The Protect Our Workers from Exploitation and Retaliation (POWER) Act would provide critical labor protections for immigrants across the country by providing vital safeguards against retaliation by employers.
All too often, immigrant workers face threats of having ICE called on them when they try to assert their labor or civil rights or attempt to organize for better working conditions. This retaliation undercuts workers’ abilities to have their rights enforced and leads to more dangerous workplaces and lower wages for every worker. The POWER Act would help ensure the enforcement of federal immigration policies does not undermine workers’ fundamental job-related rights.
Are you looking for an immigration attorney? Attorney Eric Price is one of the nation’s top-rated immigration attorneys. He fights tirelessly for his immigration clients to help them be part of the American Dream. Contact Attorney Price today, and let’s get starting building your case.
What Protections Do Immigrants Currently Have?
Undocumented workers in the U.S. have employment rights, even though they are not legal citizens. Federal law prohibits discrimination against any worker, regardless of their immigration status.
The Immigration and Nationality Act (INA) outlaws discrimination based on citizenship status.
Under the Obama administration, the U-Visa program was expanded to cover certain workplace crimes. U-visa holders are granted work permits and legal status, and after a number of years, they can apply for a green card and become citizens.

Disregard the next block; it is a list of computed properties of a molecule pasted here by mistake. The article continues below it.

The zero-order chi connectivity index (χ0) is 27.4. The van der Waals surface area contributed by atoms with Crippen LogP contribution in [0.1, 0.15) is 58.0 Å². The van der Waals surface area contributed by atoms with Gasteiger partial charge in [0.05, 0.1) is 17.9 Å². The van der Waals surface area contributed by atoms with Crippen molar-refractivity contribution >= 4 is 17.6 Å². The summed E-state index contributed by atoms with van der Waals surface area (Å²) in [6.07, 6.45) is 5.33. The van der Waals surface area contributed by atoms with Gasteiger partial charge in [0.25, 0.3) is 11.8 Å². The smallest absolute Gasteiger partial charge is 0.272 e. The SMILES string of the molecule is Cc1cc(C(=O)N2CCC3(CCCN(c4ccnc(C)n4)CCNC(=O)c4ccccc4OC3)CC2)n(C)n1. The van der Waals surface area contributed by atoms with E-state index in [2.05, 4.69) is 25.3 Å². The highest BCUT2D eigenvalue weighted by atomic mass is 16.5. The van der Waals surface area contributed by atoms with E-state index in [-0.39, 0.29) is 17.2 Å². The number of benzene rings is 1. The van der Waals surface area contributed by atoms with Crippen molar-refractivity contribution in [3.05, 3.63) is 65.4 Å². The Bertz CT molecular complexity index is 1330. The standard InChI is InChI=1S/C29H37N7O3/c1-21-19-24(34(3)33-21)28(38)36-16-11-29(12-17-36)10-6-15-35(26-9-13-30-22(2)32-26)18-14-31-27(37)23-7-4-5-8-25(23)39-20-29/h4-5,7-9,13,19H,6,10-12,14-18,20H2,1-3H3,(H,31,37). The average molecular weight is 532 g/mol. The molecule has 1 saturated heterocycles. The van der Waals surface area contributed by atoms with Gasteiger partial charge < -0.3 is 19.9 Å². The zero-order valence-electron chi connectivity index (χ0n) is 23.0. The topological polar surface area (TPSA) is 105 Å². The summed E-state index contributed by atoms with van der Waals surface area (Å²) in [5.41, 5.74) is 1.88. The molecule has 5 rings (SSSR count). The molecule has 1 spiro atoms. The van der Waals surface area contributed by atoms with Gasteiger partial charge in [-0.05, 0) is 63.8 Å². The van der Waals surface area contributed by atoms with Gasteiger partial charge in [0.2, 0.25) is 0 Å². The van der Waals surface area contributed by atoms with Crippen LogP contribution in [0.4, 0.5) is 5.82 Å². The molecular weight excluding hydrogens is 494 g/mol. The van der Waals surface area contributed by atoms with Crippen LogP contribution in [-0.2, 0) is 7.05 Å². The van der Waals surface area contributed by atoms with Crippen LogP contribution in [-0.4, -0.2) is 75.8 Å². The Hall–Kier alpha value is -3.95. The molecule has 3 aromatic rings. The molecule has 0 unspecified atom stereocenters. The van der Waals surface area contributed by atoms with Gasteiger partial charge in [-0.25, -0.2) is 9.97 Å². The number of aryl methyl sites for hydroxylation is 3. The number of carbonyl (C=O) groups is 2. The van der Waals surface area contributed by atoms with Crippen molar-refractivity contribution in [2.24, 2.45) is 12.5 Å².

What Is The POWER Act?
The POWER Act will protect workers from any violations of federal, state, and local labor laws and protect workers who are victims of workplace retaliation from being deported in order to allow labor agencies to conduct the proper interviews and gather evidence.
The Power Act has three main provisions:
- U-visas for retaliation victims:The POWER Act aims to expand eligibility for U-visas to certain workers who have been involved in a workplace claim who reasonably fear or have been threatened with force, serious harm, physical restraint, and other abuses.
- Stay of removal and employment authorization: Workers who have filed or who are material witnesses in workplace claims may receive a stay of removal and employment authorization until the workplace claim gets resolved. This allows labor law enforcement agencies like the U.S. Department of Labor (DOL) to impose harsher penalties on employers who break labor laws.
- Strengthened investigative policies: In certain cases, DHS would be required to ensure that workers detained as part of worksite immigration enforcement are not removed from the U.S. until they can be interviewed by an agency investigating labor violations allegations.
Who Will be Affected?
All non-citizen immigrant workers in the United States would be affected by the POWER Act. These workers would now have the ability to vindicate their labor rights and ensure they are not deported without the chance to speak with labor agencies. The POWER Act would allow labor agencies to effectively serve their migrant workers by ensuring the investigators and attorneys at labor agencies can interview the workers themselves who are victims of labor violations.
What Are The Next Steps?
If you believe the enactment of the POWER Act or any other recent immigration policy changes under the new administration will affect you or your loved ones, you should contact a licensed immigration attorney.
Contact Attorney Eric Price Today!
Attorney Eric Price is the top-rated immigration attorney in Los Angeles. He has handled countless immigration cases while practicing immigration law. Unlike most “immigration attorneys,” Price only practices immigration law— allowing him to become a true immigration expert. Contact Eric Price today for a free consultation.